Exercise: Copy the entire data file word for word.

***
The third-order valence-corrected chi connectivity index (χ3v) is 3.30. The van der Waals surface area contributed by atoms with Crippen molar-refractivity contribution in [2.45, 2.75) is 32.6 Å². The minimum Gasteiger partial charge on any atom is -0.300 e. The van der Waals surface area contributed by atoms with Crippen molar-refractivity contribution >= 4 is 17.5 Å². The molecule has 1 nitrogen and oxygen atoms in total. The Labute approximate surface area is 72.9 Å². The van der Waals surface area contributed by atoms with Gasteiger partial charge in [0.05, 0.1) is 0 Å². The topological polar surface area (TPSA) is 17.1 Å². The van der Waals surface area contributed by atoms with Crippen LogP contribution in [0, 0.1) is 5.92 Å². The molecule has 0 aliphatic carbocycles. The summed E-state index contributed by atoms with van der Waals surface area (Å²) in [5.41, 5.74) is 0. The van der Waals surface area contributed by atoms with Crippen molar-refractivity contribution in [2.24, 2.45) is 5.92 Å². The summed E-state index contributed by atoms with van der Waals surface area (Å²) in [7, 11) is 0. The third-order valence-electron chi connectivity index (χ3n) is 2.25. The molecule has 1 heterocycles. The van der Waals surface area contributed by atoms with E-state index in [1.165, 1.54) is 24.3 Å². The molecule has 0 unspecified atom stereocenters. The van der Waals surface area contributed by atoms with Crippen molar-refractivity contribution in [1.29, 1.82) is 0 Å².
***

The third-order valence-corrected chi connectivity index (χ3v) is 3.30. The van der Waals surface area contributed by atoms with Crippen molar-refractivity contribution in [2.45, 2.75) is 32.6 Å². The minimum Gasteiger partial charge on any atom is -0.300 e. The van der Waals surface area contributed by atoms with Crippen molar-refractivity contribution >= 4 is 17.5 Å². The molecule has 1 nitrogen and oxygen atoms in total. The Labute approximate surface area is 72.9 Å². The van der Waals surface area contributed by atoms with Gasteiger partial charge in [0.05, 0.1) is 0 Å². The topological polar surface area (TPSA) is 17.1 Å². The van der Waals surface area contributed by atoms with Crippen LogP contribution in [0, 0.1) is 5.92 Å². The molecule has 0 aliphatic carbocycles. The summed E-state index contributed by atoms with van der Waals surface area (Å²) in [5.41, 5.74) is 0. The van der Waals surface area contributed by atoms with Crippen molar-refractivity contribution in [2.24, 2.45) is 5.92 Å². The summed E-state index contributed by atoms with van der Waals surface area (Å²) in [7, 11) is 0. The third-order valence-electron chi connectivity index (χ3n) is 2.25. The molecule has 1 heterocycles. The van der Waals surface area contributed by atoms with E-state index in [1.165, 1.54) is 24.3 Å². The molecule has 0 unspecified atom stereocenters. The van der Waals surface area contributed by atoms with Crippen molar-refractivity contribution in [1.29, 1.82) is 0 Å².